Friday, July 12, 2013

Tanks, PETA

Our local baseball team, the Tampa Bay Rays, is in trouble with PETA (People for the Ethical Treatment of Animals) because Detroit Tigers slugger Miguel Cabrera hit a home run into a tank of cownosed rays that the team has on display in center field. PETA sent the team a letter, asking them to remove the tank because the rays are in danger.

"The rays held captive at Tropicana Field not only were traumatically taken from their vast home waters but also are subject to harassment, loud crowds, and even baseballs capable of seriously injuring them," Winders said in a statement to the media. "When it comes to compassion, the Rays are batting .000."

As I've mentioned before, I wish I could be a PETA fan, but I just can't. I'm certainly pre-disposed to supporting them, since I'm generally a much bigger fan of the A's than the P in PETA. And I'm all about treating them at least ethically. In fact, even in this case, I don't think their concern is completely unreasonable. It's not hard to see baseballs flying in from 400 feet away as a potential threat. But then they use language where they refer to the rays in question being "held captive", and it's hard not to roll your eyes. A tank full of defenseless creatures under attack by a hail of projectiles is something I can take seriously. A baseball player cutting words out of magazines to make a ransom note to send to Neptune is not. Sure, the term "captive" is technically accurate. By that same token, every pet, every farm animal, is being "held captive". And maybe PETA has a problem with that too, but are we equipped to handle cats, dogs, cows, goats and chickens to run around all over the place? And this is where I have trouble standing behind PETA, and I'll bet it's the same for lots of people who think similarly; their efforts to convey concern about a serious issue come off as unreasonable and silly and they make people who might be inclined to support them tune out.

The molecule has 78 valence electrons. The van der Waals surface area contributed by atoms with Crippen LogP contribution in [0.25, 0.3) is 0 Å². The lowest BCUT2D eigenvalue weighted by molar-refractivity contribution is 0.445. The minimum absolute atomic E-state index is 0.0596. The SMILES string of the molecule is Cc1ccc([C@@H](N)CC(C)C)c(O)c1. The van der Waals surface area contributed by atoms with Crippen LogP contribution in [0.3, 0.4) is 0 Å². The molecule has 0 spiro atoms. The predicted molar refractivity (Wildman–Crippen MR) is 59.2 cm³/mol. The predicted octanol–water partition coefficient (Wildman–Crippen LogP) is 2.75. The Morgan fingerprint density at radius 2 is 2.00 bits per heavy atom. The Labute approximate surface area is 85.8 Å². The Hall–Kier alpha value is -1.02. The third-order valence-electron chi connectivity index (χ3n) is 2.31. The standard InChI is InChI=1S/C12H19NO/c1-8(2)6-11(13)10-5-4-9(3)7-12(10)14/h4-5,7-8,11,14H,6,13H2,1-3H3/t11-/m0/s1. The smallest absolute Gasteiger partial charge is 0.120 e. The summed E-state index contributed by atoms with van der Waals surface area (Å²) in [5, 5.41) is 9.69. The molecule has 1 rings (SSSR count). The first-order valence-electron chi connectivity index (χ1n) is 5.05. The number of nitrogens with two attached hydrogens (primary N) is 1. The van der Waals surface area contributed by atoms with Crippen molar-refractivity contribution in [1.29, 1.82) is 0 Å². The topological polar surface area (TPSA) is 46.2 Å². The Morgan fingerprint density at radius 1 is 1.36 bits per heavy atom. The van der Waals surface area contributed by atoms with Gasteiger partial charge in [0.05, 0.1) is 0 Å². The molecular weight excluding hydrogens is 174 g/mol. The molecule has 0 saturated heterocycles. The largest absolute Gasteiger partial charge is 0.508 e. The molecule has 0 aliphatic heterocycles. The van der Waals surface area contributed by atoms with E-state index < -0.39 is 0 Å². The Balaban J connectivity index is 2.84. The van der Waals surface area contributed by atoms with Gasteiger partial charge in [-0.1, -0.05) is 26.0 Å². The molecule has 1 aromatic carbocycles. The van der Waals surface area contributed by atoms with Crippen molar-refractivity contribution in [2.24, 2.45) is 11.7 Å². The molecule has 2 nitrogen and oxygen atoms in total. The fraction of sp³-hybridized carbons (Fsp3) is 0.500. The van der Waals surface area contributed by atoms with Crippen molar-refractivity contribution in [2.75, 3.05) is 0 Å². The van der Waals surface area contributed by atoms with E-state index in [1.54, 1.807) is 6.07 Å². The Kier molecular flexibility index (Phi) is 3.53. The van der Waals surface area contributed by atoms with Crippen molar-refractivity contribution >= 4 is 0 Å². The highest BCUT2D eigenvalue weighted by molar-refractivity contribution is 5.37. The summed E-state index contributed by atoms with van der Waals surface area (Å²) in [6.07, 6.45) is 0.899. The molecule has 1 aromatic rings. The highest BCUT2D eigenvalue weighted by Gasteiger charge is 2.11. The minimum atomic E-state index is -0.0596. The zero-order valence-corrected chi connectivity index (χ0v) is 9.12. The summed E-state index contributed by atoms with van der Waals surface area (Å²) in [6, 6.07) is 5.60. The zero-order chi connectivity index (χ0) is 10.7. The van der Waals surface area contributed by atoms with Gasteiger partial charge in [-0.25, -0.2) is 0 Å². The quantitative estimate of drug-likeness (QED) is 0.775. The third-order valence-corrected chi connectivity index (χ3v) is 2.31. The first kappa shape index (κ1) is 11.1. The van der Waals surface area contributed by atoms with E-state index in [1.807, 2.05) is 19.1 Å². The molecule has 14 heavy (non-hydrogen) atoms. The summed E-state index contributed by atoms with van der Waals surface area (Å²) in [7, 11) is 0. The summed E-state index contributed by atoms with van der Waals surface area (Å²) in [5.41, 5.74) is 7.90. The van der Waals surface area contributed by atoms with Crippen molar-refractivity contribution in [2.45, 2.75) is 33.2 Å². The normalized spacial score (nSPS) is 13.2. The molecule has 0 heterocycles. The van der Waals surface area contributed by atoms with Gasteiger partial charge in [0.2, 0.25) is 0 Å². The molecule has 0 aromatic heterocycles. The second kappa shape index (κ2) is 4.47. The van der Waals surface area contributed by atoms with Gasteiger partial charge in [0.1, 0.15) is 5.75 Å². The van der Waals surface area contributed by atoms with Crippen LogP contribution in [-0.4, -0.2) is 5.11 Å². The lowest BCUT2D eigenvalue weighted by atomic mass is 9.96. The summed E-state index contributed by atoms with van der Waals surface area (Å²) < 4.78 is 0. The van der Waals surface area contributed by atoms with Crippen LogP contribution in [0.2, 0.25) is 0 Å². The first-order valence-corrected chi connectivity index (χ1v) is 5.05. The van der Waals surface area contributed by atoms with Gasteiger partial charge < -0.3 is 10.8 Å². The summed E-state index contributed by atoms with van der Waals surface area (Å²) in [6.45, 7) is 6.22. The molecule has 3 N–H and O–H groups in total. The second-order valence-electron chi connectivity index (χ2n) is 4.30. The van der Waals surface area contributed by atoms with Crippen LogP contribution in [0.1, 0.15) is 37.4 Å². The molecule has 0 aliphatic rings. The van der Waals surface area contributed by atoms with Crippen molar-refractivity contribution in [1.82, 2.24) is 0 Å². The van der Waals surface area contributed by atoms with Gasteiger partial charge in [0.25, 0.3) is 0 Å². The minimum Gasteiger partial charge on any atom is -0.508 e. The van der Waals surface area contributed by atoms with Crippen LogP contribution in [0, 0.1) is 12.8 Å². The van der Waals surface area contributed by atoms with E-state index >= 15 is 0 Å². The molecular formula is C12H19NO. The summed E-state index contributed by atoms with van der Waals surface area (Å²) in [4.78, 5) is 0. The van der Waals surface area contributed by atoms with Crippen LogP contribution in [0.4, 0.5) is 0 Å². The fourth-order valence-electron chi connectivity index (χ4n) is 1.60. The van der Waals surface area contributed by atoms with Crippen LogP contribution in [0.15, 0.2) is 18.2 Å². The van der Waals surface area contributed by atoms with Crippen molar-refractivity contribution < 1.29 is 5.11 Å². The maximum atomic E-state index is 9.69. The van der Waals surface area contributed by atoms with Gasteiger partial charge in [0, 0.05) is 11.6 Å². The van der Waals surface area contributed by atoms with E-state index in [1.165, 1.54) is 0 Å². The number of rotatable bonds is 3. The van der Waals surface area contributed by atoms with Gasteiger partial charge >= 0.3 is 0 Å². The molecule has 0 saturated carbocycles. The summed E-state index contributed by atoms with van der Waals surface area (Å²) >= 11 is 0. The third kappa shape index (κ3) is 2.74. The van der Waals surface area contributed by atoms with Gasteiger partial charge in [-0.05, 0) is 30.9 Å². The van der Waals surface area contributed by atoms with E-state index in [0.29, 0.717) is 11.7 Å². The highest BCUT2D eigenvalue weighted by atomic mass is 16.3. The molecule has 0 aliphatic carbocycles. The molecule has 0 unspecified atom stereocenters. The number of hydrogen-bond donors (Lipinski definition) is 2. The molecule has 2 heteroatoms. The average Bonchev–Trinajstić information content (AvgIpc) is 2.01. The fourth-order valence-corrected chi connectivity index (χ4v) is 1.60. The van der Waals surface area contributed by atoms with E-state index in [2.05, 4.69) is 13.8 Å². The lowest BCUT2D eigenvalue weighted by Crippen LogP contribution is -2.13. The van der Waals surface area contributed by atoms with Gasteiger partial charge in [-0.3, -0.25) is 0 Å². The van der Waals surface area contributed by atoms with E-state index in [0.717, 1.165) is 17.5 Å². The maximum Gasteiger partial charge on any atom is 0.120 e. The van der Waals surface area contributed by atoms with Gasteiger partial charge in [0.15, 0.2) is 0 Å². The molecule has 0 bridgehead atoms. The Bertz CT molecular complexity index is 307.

Still, it makes me think about how weird it must be to be an animal that lives in the water. We on the surface flip out every time a comet gets close. What about what aquatic creatures have to deal with on a regular basis? Living heir lives in a contained environment with weird things that don't belong there being introduced into it on a near-constant basis. Scuba divers, sinking boats, submarines, a sudden influx of petroleum products. It's a wonder that every fish isn't completely neurotic, suffering from post-traumatic stress disorder and in need of counselling. There's something PETA should look into.

1 comment:

Mary E. said...

You see the other night when you mentioned writing a letter about "PETA" my mind immediately went to Pita, like "wow, he going to write about a Lebanese food" you corrected me, but, before correcting me, my mind then went to what I refer to a great number of people I encounter, they are in fact, P I T A's; Pain, In, The A** then 's, cause there are so many of them. including PETA.